As we write this, DOON has only seven short days to take bets on how, why, and when Cat Power will leave in the stage in a fit of anger and/or veil of tears at her April 22 Showbox show. In the meantime, we will be excessively enjoying the new Yeah Yeah Yeahs record (actually worth the hype, sweet hallelujah); checking in periodically with our bookie re: Miss Chan Marshall; and drinking all kinds of electrolyte-heavy sports drinks in preparation for all the superexciting shows heading our way in the next week. Thursday is a toss-up for Legend Who Was Rocking It When You Were Just a Peanut between Afrika Bambaata at the Baltic Room and Nikki Sudden at the Croc; Friday and Saturday belongs to the intergalactic Godspell rock of Polyphonic Spree's two- night stand at Graceland; Sunday and Monday are for rehydration and recovery; Tuesday is for the aforementioned Power of Cat or the much hardier Kills back at ye olde Graceland; and Wednesday tops off with the death-disco sex-travaganza that is Fischerspooner. Alas, unspecified "injuries" sustained by Kelly Osbourne will keep Seattle from seeing her opener, the heaven-in-Hanes-briefs Har Mar Superstar, and rescheduling may be tough; HMS told Showbox booker Chad Queirolo he'll be living in London for the summer and has even booked a regular weekly gig on the insane Spanish party island of Ibiza. Has he already forgotten the little people? . . . Oh, and last week was no chopped liver,either: Chop Suey celebrated its one-year anniversary in style last Thursday with free-flowing booze, vegan pot stickers, and bands like the Divorce, Hint Hint, and Metro Area. We congratulate this awesome venue, and caution others to avoid the kind of sexy face-plant entrance DOON executed by watching the club's new multilevel floors, which are great for sight lines to the stage but hell on high heels. The next night, Hella brought their two-man mathrock army to Graceland along with the sweeter, gentler Aisler's Set, but it was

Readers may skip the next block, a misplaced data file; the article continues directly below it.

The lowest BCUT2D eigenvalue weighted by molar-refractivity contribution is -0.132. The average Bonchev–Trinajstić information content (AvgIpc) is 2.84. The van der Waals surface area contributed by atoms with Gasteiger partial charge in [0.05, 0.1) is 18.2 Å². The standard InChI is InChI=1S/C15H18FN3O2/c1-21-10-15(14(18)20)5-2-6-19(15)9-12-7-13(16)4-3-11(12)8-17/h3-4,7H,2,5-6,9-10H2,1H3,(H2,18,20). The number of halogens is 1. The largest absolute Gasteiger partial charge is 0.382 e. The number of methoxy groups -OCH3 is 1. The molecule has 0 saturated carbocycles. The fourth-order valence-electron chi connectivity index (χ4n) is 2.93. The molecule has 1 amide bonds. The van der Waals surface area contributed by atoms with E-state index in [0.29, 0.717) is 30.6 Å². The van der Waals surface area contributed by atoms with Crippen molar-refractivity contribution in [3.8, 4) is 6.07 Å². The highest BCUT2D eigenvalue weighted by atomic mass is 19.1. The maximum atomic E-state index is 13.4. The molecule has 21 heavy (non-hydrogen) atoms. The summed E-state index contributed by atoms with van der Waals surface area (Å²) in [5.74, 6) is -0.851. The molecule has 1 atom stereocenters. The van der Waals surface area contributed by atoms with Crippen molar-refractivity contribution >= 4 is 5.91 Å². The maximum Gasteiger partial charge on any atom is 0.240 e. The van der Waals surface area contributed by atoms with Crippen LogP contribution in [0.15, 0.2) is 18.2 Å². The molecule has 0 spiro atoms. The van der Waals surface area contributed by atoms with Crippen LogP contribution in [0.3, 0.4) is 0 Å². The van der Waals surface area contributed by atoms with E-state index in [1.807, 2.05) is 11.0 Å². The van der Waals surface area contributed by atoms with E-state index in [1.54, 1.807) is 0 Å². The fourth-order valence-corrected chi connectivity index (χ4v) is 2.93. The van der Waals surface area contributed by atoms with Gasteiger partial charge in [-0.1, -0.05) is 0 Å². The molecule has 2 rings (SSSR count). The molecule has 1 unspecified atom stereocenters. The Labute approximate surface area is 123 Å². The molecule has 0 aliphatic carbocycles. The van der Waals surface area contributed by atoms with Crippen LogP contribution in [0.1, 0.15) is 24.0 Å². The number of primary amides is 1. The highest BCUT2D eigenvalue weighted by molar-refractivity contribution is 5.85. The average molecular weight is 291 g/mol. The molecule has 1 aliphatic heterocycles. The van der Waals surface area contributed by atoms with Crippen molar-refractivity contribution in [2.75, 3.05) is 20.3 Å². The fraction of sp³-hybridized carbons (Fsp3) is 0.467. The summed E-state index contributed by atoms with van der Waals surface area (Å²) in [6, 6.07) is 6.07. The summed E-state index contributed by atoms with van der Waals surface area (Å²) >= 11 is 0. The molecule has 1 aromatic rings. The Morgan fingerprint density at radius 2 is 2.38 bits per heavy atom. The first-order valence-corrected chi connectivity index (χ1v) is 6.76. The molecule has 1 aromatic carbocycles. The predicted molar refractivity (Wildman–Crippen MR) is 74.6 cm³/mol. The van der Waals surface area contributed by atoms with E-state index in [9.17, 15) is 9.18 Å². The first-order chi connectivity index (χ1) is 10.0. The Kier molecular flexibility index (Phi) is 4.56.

Zak's, hosting the Popular Shapes and (again!) Hint Hint that made our night: an already excellent show brought to new heights by the spastically happy man in tie-dye shaking his bonbon and then some all over the stage. Not as exciting, it's true, as the previous week's guest Sexually Active Corpse, a sort of gay, electro GG Allin tribute in which a nice young man took off his pants, shaved his pubes, put them in a pipe, and smoked them. Nice. Meanwhile, across town, Andrew Bonazelli reported back to the mothership on Rocket From the Crypt: "Witching-hour zombie costume ball at the Showbox late Saturday night? Nope, just S-Town's beloved Spits, mummified in nun and priest garb, living up to their quarrelsome moniker by berating less-than-groovin' ladies in front. RFTC followed with full-throttle back-in-black gusto, igniting a three-quarters-dance, one-quarter-mosh(?!) freakout that culminated with at least one Weekly writer who ought not go topless in public, um, quasi-topless." . . . Lest you think we have too much time on our hands, that is not some Photoshop mock-up of Lou Reed going all Han Solo with the samurai sword; he actually does appear on the cover of Kung Fu magazine for May/June 2003, alongside articles like "Tai Chi Skiing: The Dance of the Cosmos" and a Kung Fu horoscope. Please, run, don't walk, to your nearest newsstand. . . . Speaking of kooky magazines, if you've been wondering what else Vice is up to besides spreading enormous breasts across its cover and putting Salman Rushdie on its Dos page, here's your answer: the Vice record label, which produced the Streets, now has its own imprint, Wolfgang Modern, set to release a comp in early June called YES New York featuring the Rapture, the Walkmen, Radio 4, Ted Leo/Pharmacists, Interpol, the Yeah Yeah Yeahs, Longwave, and more, plus a live version of the Strokes doing "New York City Cops" somewhere in Iceland. The title is a tribute to the 1978 Brian Eno-produced
compilation NO New York, with tracks by the likes of the Jerks and DNA. . . . Also working on a nice little collection: Morissey, busy putting together a record for the same people who produced the successful Back to Mine series, featuring artists like the Orb and Everything but the Girl. The new series on Ultra Records is called Under the Influence, which means Mozzer gets to pick artists like Patti Smith, the New York Dolls, T-Rex, and Nico for a 15-track record of the stuff that inspired him. Next up? The Stone Roses' Ian Brown . . . . Did you all know that the hair-bear classic Heavy Metal Parking Lot is now streamable online? We didn't, but it just gets better with age, so check it at www.planetkrulik.com/hmpl.htm.
Send news flashes, sightings, and bitchy bits to firstname.lastname@example.org.